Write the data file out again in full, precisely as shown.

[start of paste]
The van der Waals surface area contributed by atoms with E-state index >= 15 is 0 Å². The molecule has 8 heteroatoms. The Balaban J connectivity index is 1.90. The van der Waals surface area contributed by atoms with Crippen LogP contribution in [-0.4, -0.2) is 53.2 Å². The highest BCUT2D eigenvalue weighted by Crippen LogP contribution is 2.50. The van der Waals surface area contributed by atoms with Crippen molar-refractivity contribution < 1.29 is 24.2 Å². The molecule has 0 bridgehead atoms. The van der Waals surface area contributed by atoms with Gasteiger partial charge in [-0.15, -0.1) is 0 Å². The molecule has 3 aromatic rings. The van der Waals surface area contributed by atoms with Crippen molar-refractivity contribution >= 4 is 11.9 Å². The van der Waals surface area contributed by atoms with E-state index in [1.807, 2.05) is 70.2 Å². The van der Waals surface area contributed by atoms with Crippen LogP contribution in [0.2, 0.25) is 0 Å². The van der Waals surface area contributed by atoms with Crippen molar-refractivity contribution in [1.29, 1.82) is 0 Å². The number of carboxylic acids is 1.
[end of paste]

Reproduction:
The van der Waals surface area contributed by atoms with E-state index >= 15 is 0 Å². The molecule has 8 heteroatoms. The Balaban J connectivity index is 1.90. The van der Waals surface area contributed by atoms with Crippen LogP contribution in [-0.4, -0.2) is 53.2 Å². The highest BCUT2D eigenvalue weighted by Crippen LogP contribution is 2.50. The van der Waals surface area contributed by atoms with Crippen molar-refractivity contribution < 1.29 is 24.2 Å². The molecule has 0 bridgehead atoms. The van der Waals surface area contributed by atoms with Gasteiger partial charge in [-0.15, -0.1) is 0 Å². The molecule has 3 aromatic rings. The van der Waals surface area contributed by atoms with Crippen molar-refractivity contribution >= 4 is 11.9 Å². The van der Waals surface area contributed by atoms with E-state index in [1.807, 2.05) is 70.2 Å². The van der Waals surface area contributed by atoms with Crippen LogP contribution in [0.2, 0.25) is 0 Å². The van der Waals surface area contributed by atoms with Crippen molar-refractivity contribution in [1.29, 1.82) is 0 Å². The number of carboxylic acids is 1.